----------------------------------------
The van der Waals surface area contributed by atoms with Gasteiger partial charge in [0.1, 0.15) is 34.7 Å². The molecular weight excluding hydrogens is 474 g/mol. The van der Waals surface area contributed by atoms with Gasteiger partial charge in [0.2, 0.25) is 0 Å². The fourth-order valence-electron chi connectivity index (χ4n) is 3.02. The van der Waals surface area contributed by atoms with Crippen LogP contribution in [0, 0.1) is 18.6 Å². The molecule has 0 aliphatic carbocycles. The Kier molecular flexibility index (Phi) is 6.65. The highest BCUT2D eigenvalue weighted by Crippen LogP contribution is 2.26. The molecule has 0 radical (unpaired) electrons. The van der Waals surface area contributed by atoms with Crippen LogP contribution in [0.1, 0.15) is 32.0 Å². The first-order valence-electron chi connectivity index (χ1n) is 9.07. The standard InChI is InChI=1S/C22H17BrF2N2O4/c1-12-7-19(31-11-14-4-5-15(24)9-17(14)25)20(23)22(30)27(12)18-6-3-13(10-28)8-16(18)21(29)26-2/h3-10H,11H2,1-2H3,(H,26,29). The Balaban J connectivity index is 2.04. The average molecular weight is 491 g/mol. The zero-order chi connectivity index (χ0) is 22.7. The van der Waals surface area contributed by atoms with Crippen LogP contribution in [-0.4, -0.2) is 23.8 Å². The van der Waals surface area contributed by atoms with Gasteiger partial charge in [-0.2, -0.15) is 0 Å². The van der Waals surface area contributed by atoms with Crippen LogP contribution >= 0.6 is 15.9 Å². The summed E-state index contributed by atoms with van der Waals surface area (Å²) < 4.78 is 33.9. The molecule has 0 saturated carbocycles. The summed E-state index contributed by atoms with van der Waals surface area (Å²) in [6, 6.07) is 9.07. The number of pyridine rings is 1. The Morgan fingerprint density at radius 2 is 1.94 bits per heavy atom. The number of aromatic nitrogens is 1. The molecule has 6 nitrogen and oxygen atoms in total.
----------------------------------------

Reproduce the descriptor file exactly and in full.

The van der Waals surface area contributed by atoms with Gasteiger partial charge in [0.1, 0.15) is 34.7 Å². The molecular weight excluding hydrogens is 474 g/mol. The van der Waals surface area contributed by atoms with Gasteiger partial charge in [0.2, 0.25) is 0 Å². The fourth-order valence-electron chi connectivity index (χ4n) is 3.02. The van der Waals surface area contributed by atoms with Crippen LogP contribution in [0, 0.1) is 18.6 Å². The molecule has 0 aliphatic carbocycles. The Kier molecular flexibility index (Phi) is 6.65. The highest BCUT2D eigenvalue weighted by Crippen LogP contribution is 2.26. The molecule has 0 radical (unpaired) electrons. The van der Waals surface area contributed by atoms with Crippen LogP contribution in [0.1, 0.15) is 32.0 Å². The first-order valence-electron chi connectivity index (χ1n) is 9.07. The standard InChI is InChI=1S/C22H17BrF2N2O4/c1-12-7-19(31-11-14-4-5-15(24)9-17(14)25)20(23)22(30)27(12)18-6-3-13(10-28)8-16(18)21(29)26-2/h3-10H,11H2,1-2H3,(H,26,29). The Balaban J connectivity index is 2.04. The average molecular weight is 491 g/mol. The zero-order chi connectivity index (χ0) is 22.7. The van der Waals surface area contributed by atoms with Crippen LogP contribution in [-0.4, -0.2) is 23.8 Å². The van der Waals surface area contributed by atoms with Gasteiger partial charge in [-0.2, -0.15) is 0 Å². The van der Waals surface area contributed by atoms with Crippen LogP contribution >= 0.6 is 15.9 Å². The summed E-state index contributed by atoms with van der Waals surface area (Å²) < 4.78 is 33.9. The molecule has 0 saturated carbocycles. The summed E-state index contributed by atoms with van der Waals surface area (Å²) in [6, 6.07) is 9.07. The number of pyridine rings is 1. The Morgan fingerprint density at radius 2 is 1.94 bits per heavy atom. The number of aromatic nitrogens is 1. The molecule has 6 nitrogen and oxygen atoms in total.